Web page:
SI Vault
Georges Peeters
March 02, 1964
The story of Panama Al Brown and Jean Cocteau properly begins in the Spanish city of Valencia at a fight that Cocteau never saw. Brown, the world bantamweight champion, was risking his title against a familiar ring figure of that era, Balthasar Sangchilli, a Spaniard. It was the last week of May 1935, and I can still vividly remember flying to Valencia just a few days before the fight and meeting Brown at the Hotel Regina. He received me gaily and announced that he had organized a party that evening to tour the cabarets of the town. "You're going to hear the best flamenco singers in the whole of Spain," he said to me. He was not at all worried about Sangchilli, and we embarked on a memorable evening. At every cabaret I noticed his manager continually filling Al's glass and, for the first time, I saw Brown get drunk. He was in a happy mood, dancing, taking over the drums in the band, then coming back to drink and listen to the flamenco singers. It was 6 in the morning when we got back to the hotel, even though this was only two days before he was to defend his title.
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March 02, 1964

How Cocteau Managed A Champion

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"It was M. Cocteau who impressed upon Al Brown again that the hour of his final retreat was sounded. It was natural, therefore, that M. Jean Cocteau should occupy the seat of honor at the Palais des Sports. He appeared during the Rabak-Cerdan match, which preceded the great encounter. He was with M. Jean Marais, who played Merlin the magician in Cocteau's latest play, Les Chevaliers de la Table Ronde.

"With his chin supported on his two long, pale hands and tapering fingers, Jean Cocteau followed the fight in a sort of ecstasy. From time to time the hands would come together in brief applause, crisp and energetic. One had the feeling that everything about Al Brown delighted the poet: his swinging punches and his balletic footwork.

"To some of the spectators the struggle between the slinky jaguar and the small, rusty bull might have seemed rather long for the first seven rounds—a bit monotonous and sometimes disappointing. But Jean Cocteau had no doubt that his friend Al Brown would win. So you can imagine his enthusiasm at the stunning K.O. in the eighth round, which proved Cocteau right and unleashed universal admiration. Placing on his head a minute reddish-brown hat, Cocteau wedged his way through the crowd, followed by Merlin the magician and a crowd of frantic youngsters, to go and crown with its last laurels the black head of the champion who had just died, as a champion must die, apotheosized and beautiful."

But if Al Brown's return to the top was, in a sense, poetic justice, a great poetic injustice was to follow. The world does not let a boxer die while a king. Hear, then, the headlines in the Paris press: AL BROWN QUITS IN TOP FORM, AL BROWN CANNOT LEAVE THE RING AFTER SUCH A DAZZLING SUCCESS, AL BROWN MUST DEFEND HIS TITLE.

Cocteau's advice to Brown unleashed a whirlwind of passion. Paris was divided into two camps. One, determined to preserve this moneymaker, considered that Brown was wrong to abandon boxing; the other, which included those who had appreciated the unenthusiastic and disillusioned air of the champion during the Angelmann fight, approved Brown's decision. Jeff Dickson, for his part, declared he could convince Al Brown to fight again; that he had engaged the well-known British boxer Peter Kane, and that such a match would bring in a million francs. Former champions declared that Brown could not quit "like that" and the Angelmann fight referee himself, when interviewed, made a similar statement.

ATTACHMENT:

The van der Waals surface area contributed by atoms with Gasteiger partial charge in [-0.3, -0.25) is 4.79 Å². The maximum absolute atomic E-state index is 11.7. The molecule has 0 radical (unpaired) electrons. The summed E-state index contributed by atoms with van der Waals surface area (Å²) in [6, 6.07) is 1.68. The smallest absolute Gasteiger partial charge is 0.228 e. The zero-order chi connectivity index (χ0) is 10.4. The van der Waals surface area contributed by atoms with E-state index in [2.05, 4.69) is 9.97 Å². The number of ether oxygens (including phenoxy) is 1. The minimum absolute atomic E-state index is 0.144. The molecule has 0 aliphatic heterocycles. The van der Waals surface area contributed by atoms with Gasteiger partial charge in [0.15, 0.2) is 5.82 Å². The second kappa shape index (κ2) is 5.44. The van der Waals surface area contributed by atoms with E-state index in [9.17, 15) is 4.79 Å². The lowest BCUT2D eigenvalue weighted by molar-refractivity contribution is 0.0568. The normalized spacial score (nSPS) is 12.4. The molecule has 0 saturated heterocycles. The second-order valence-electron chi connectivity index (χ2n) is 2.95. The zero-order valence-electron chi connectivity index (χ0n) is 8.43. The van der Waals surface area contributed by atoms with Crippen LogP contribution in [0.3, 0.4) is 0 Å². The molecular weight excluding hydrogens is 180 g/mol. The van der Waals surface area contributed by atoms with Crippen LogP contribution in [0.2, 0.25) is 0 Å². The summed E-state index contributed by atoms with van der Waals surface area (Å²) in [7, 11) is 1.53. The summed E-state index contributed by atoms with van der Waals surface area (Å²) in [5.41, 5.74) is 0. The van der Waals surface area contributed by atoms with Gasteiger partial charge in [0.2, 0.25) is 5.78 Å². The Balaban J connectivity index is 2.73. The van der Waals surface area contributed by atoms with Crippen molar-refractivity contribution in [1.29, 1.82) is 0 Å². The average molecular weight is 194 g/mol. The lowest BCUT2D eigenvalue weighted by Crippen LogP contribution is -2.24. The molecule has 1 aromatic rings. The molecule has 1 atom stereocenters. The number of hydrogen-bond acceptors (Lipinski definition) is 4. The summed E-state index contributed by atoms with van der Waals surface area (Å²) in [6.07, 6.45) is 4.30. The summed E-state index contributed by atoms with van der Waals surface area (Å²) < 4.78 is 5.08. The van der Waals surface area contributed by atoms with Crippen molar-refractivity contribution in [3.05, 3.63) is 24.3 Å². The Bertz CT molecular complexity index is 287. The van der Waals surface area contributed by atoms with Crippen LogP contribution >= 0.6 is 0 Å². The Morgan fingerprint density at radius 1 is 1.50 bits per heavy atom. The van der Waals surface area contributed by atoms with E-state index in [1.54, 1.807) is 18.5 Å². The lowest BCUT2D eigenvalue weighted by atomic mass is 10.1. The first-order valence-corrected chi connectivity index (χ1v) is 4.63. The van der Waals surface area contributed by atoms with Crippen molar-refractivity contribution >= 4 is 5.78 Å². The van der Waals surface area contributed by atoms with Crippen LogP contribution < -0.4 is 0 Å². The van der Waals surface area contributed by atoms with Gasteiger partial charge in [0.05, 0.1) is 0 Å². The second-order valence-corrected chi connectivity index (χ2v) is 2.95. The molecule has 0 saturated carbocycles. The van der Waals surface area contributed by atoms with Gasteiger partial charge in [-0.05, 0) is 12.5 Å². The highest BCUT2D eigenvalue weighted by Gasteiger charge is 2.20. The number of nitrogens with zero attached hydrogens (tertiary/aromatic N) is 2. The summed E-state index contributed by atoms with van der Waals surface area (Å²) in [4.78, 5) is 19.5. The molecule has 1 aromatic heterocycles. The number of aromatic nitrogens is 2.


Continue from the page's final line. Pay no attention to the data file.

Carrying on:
Advised on the one hand and lectured on the other, Brown was wavering. "If Jeff Dickson offers me 150,000 francs to meet Peter Kane, I shall accept," he declared. At the same time, Cocteau was helping Brown organize a circus act that would launch the fighter into a new career. Cocteau got Brown an engagement with the Cirque M�drano for more money than he had made in the Angelmann fight. In a single day a group of jazz musicians was found to accompany Brown, and Cocteau devised an act. He arranged everything—the lighting, the entrances, the original dance routines. He invented a shadowboxing dance and worked into Brown's act an image of Antigone. Behind a rope—an evocation of the boxing ring—the fighter danced and then, taking the rope, executed a series of rhythmic leaps, accompanied by castanets and jazz music. This dance, which brought the act to an end, recalled the gestures of the champion in training. The act was a great success, and Brown proved he could be a star in another profession.

On the day after the debut of Al Brown, the newspaper campaign for the return of the champion to the boxing ring started up again.

Henri Desgrange, the publisher of L'Auto, devoted one of his famous editorials to it. Addressing himself to Jean Cocteau and heading his article What is he meddling with? he wrote, in part:

"We sportsmen would like to know why this M. Cocteau, for whom I may say we have all due literary respect, should choose to deprive us from now on of the fighter, Al Brown. It is true that it was he who brought him back to us, but hew can we be grateful to him for this restoration if it is to deprive us of Al Brown for good? If M. Cocteau is taking upon himself by this coming and going of the black boxer the role of director of his conscience—and of his muscles—it must be agreed that he is bringing an excessive influence to bear on the situation.

"Does he want to depress us all, deprive us of the extraordinary sights Al Brown has to offer us? Would it not have been better to leave Brown to his bottles of champagne?

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